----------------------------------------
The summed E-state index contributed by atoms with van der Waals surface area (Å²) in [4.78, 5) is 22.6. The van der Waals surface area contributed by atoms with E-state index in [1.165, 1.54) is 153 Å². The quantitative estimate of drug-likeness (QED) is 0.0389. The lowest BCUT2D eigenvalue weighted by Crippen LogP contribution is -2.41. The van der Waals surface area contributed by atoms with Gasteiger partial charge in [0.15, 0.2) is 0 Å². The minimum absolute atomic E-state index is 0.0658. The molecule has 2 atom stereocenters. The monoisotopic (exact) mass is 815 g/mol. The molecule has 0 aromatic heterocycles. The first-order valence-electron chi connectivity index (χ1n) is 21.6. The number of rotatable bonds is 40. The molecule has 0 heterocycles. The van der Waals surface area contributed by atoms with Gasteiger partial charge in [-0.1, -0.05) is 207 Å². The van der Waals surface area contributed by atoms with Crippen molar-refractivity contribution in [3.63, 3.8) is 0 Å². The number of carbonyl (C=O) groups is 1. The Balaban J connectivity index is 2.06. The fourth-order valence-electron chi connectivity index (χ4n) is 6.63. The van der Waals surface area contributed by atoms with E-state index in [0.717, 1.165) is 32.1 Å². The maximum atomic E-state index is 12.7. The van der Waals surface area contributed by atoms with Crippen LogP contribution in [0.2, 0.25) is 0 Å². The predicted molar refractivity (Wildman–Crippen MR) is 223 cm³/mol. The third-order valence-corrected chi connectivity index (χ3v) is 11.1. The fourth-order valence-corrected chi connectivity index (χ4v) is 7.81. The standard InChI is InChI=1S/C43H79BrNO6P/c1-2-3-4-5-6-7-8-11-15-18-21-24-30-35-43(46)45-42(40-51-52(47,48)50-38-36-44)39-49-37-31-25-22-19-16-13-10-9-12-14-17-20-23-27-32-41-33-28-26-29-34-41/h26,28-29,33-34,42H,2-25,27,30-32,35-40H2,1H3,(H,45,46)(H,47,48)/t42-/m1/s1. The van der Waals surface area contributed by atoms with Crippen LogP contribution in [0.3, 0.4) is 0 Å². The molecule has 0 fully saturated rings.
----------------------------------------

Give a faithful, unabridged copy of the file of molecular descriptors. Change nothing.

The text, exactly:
The summed E-state index contributed by atoms with van der Waals surface area (Å²) in [4.78, 5) is 22.6. The van der Waals surface area contributed by atoms with E-state index in [1.165, 1.54) is 153 Å². The quantitative estimate of drug-likeness (QED) is 0.0389. The lowest BCUT2D eigenvalue weighted by Crippen LogP contribution is -2.41. The van der Waals surface area contributed by atoms with Gasteiger partial charge in [0.15, 0.2) is 0 Å². The minimum absolute atomic E-state index is 0.0658. The molecule has 2 atom stereocenters. The monoisotopic (exact) mass is 815 g/mol. The molecule has 0 aromatic heterocycles. The first-order valence-electron chi connectivity index (χ1n) is 21.6. The number of rotatable bonds is 40. The molecule has 0 heterocycles. The van der Waals surface area contributed by atoms with Gasteiger partial charge in [-0.1, -0.05) is 207 Å². The van der Waals surface area contributed by atoms with Crippen molar-refractivity contribution in [3.63, 3.8) is 0 Å². The number of carbonyl (C=O) groups is 1. The Balaban J connectivity index is 2.06. The fourth-order valence-electron chi connectivity index (χ4n) is 6.63. The van der Waals surface area contributed by atoms with E-state index in [0.717, 1.165) is 32.1 Å². The maximum atomic E-state index is 12.7. The van der Waals surface area contributed by atoms with Crippen LogP contribution in [0.2, 0.25) is 0 Å². The predicted molar refractivity (Wildman–Crippen MR) is 223 cm³/mol. The third-order valence-corrected chi connectivity index (χ3v) is 11.1. The fourth-order valence-corrected chi connectivity index (χ4v) is 7.81. The standard InChI is InChI=1S/C43H79BrNO6P/c1-2-3-4-5-6-7-8-11-15-18-21-24-30-35-43(46)45-42(40-51-52(47,48)50-38-36-44)39-49-37-31-25-22-19-16-13-10-9-12-14-17-20-23-27-32-41-33-28-26-29-34-41/h26,28-29,33-34,42H,2-25,27,30-32,35-40H2,1H3,(H,45,46)(H,47,48)/t42-/m1/s1. The van der Waals surface area contributed by atoms with Crippen LogP contribution in [0.3, 0.4) is 0 Å². The molecule has 0 fully saturated rings.